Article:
4. Keep your counter's URL information up to date. This one is only silly because it's sad, though it's also only a problem if you care about your visit stats. When I bought my own domain name about a year and a half ago, I went ahead and moved http://contrariasuntcomplementa.blogspot.com over to http://blog.kyleoliver.net. However, I failed to enter this piece of information into my profile over at Blog Counter. Thus, I have like sixteen months' worth of statistics wherein the only recorded visits are via an outdated URL. I only discovered this blunder when I checked to see how many people had visited the site after David's recent retweet of my post, only to discover that only one person had. David currently has 40,558 followers on Twitter, so that number seemed pretty unlikely. (If only tinyurl.com, which I use for all my tweeted links, offered statistics the way tiny.cc does. Perhaps I should switch my allegiance.)
  5. Write about your adventures wrangling household bats. What can I say? My most popular post not about physics (or about BookExpo America, but see Nos. 2 and 4 above) is about my adventures trying to usher bats out of St. Francis House while working as the House Fellow there. I guess it was funny.
So there you have it, my probably-not-at-all-helpful blogging tips. By the way, in other news of blog traffic suddenly and rapidly expanded, the secret is now out (thanks to the enthusiastic and tech-savvy clergy and parishioners of New York's St. Luke in the Fields [the former parish of my favorite VTS professor, incidentally]) that my smart, observant, and unusual-adventure-having girlfriend, Kristin Saylor, blogs about life as a port chaplain, St. Luke's parishioner, Wisconsin transplant, and amateur urban anthropologist at Wisconsin meets NYC. Since the cat's out of the bag, I can now offer a whole-hearted recommendation. It's a highly entertaining read, and she's got lots of interesting insight on the challenges of port ministry.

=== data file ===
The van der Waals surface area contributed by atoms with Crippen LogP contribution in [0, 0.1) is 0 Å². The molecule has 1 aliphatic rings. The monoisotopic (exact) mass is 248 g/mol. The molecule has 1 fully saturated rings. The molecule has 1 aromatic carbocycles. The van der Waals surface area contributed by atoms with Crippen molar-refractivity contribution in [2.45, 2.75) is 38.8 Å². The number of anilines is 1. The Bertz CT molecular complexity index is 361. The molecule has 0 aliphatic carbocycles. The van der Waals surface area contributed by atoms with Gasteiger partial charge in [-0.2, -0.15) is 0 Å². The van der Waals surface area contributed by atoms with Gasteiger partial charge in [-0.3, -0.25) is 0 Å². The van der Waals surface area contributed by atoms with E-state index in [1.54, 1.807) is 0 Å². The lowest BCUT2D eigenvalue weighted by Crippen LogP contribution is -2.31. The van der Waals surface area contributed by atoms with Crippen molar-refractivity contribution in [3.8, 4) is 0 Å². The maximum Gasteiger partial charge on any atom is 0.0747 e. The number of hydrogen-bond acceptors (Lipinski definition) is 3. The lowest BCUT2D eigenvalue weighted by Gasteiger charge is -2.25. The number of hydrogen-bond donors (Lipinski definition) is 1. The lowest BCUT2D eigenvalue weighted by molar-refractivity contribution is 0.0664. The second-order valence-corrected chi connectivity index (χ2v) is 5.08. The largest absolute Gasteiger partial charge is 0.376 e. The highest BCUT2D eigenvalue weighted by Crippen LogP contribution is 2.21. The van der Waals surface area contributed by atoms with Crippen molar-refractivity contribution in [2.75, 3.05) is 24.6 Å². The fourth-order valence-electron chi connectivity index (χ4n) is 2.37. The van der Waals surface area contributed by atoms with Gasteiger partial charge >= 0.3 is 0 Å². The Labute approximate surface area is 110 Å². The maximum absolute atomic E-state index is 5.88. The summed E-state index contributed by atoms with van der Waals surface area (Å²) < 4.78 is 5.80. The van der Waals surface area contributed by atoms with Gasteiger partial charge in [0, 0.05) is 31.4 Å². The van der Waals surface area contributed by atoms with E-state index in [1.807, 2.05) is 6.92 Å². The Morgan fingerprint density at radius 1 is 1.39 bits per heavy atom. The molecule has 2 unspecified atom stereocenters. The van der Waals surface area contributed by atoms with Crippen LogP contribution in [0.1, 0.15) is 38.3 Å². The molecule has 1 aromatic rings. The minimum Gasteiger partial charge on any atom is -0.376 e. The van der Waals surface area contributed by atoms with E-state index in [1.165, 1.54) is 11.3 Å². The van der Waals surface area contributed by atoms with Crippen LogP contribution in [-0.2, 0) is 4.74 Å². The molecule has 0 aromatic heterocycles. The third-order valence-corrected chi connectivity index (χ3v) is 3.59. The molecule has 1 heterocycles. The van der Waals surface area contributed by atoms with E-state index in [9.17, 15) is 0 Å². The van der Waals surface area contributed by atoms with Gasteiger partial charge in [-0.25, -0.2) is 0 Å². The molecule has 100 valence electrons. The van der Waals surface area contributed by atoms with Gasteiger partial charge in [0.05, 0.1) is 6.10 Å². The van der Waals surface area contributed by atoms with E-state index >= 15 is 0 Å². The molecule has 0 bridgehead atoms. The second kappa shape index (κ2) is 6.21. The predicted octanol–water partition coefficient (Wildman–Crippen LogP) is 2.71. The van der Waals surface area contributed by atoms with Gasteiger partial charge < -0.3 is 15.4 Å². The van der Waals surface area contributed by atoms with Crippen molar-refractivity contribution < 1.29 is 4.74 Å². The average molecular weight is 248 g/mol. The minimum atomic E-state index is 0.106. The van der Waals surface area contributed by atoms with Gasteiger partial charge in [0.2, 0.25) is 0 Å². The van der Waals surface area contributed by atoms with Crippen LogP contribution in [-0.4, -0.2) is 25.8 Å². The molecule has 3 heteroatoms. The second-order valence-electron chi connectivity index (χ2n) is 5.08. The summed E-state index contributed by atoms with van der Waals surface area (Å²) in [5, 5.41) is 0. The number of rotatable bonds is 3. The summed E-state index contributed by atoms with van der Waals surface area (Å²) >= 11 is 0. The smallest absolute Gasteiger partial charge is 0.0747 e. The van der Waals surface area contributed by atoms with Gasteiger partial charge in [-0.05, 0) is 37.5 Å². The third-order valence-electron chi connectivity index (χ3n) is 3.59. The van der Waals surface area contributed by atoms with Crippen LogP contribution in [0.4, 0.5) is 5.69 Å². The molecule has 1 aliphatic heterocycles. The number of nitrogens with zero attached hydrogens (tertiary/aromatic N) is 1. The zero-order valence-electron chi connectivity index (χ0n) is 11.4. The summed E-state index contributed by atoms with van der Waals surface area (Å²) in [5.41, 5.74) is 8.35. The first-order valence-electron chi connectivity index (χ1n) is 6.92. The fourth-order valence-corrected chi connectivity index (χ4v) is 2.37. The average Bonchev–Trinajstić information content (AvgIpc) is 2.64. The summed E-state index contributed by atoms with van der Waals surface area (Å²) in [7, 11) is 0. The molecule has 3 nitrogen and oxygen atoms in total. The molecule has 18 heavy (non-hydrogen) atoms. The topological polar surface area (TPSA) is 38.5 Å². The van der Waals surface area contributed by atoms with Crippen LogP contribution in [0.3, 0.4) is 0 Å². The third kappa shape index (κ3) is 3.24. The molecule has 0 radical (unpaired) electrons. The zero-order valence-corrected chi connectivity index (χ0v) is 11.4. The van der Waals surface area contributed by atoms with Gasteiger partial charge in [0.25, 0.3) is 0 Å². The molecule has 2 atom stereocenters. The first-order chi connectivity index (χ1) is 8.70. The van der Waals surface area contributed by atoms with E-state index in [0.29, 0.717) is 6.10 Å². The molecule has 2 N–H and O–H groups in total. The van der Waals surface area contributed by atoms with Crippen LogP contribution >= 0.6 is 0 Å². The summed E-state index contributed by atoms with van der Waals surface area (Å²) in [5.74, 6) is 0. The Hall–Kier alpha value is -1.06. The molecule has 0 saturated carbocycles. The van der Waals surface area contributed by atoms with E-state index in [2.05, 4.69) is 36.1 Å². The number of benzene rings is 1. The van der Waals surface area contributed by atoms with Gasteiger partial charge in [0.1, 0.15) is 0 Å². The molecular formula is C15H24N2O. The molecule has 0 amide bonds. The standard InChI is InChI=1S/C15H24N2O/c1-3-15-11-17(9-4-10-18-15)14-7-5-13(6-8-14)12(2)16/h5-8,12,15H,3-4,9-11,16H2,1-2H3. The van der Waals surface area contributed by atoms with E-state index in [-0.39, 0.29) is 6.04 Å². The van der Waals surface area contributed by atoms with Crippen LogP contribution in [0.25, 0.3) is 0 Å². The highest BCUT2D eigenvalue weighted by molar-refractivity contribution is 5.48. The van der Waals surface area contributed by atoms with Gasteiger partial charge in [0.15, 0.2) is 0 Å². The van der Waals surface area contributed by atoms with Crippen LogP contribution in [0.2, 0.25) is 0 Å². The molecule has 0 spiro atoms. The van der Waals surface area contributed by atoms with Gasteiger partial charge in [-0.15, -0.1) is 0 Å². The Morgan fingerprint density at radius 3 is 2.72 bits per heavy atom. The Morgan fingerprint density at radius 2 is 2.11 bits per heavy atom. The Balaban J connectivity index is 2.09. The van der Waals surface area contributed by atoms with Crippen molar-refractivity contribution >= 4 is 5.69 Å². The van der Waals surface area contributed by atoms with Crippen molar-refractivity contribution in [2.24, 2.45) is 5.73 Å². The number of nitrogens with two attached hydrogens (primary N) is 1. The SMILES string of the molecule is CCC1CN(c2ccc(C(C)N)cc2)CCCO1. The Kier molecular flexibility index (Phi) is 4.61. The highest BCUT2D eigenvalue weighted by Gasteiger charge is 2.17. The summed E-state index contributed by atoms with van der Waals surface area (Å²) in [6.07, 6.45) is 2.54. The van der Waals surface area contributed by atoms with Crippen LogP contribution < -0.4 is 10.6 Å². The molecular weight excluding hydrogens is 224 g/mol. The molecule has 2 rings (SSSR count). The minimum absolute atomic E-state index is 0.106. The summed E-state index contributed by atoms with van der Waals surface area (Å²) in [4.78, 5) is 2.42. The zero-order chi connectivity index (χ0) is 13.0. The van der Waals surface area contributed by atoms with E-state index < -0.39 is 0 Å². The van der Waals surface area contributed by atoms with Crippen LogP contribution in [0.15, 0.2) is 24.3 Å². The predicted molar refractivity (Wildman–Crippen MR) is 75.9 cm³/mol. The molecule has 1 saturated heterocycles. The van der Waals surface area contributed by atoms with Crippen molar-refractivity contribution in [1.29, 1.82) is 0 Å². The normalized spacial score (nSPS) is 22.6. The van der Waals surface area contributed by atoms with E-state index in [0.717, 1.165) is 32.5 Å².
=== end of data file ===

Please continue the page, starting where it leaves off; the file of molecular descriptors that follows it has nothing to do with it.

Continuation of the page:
(P.S.: Apologies to any cat bloggers, cat lovers, or cat blog lovers reading this. You all can and should continue to blog or read about whatever you want.)

26 May 2010

A Lesson and Some Highlights from BookExpo America

My friend David Meerman Scott was at the Wiley booth today at BookExpo America, signing copies of his new book, Real-Time Marketing & PR: How to Engage Your Market, Connect with Customers, and Create Products that Grow Your Business Now. Since I now live in New York but haven't started working yet, I was able to attend. (David scored me a free pass. I was a John Wiley & Sons "Exhibitor Author," which made for a couple of initially awkward clarifications at other publishers' booths, since no conversation began without a subtle name-tag check.)

One thing I learned today: You really can come to know somebody pretty well without ever meeting him or her. I've been doing early-manuscript editorial work for David since the first edition ("1E," if I'm successfully extrapolating from an abbreviation I heard thrown around today to describe later editions) of his popular but "underrated" The New Rules of Marketing & PR. That's four years of reading "every word of every book that [he's] written for Wiley," he noted today. But because we got introduced via email by a mutual colleague (EContent's Michelle Manafy, who I've also worked for but never met), and because until now I've never lived in a city that's especially well trafficked by business speaker-authors, we've never had the chance to meet. And yet, after reading and deeply engaging with so much of his prose, it really did feel like I already knew him. I was highly encouraged by this realization, since I don't expect the trend of increasing numbers of "e-colleagues" to ever reverse itself.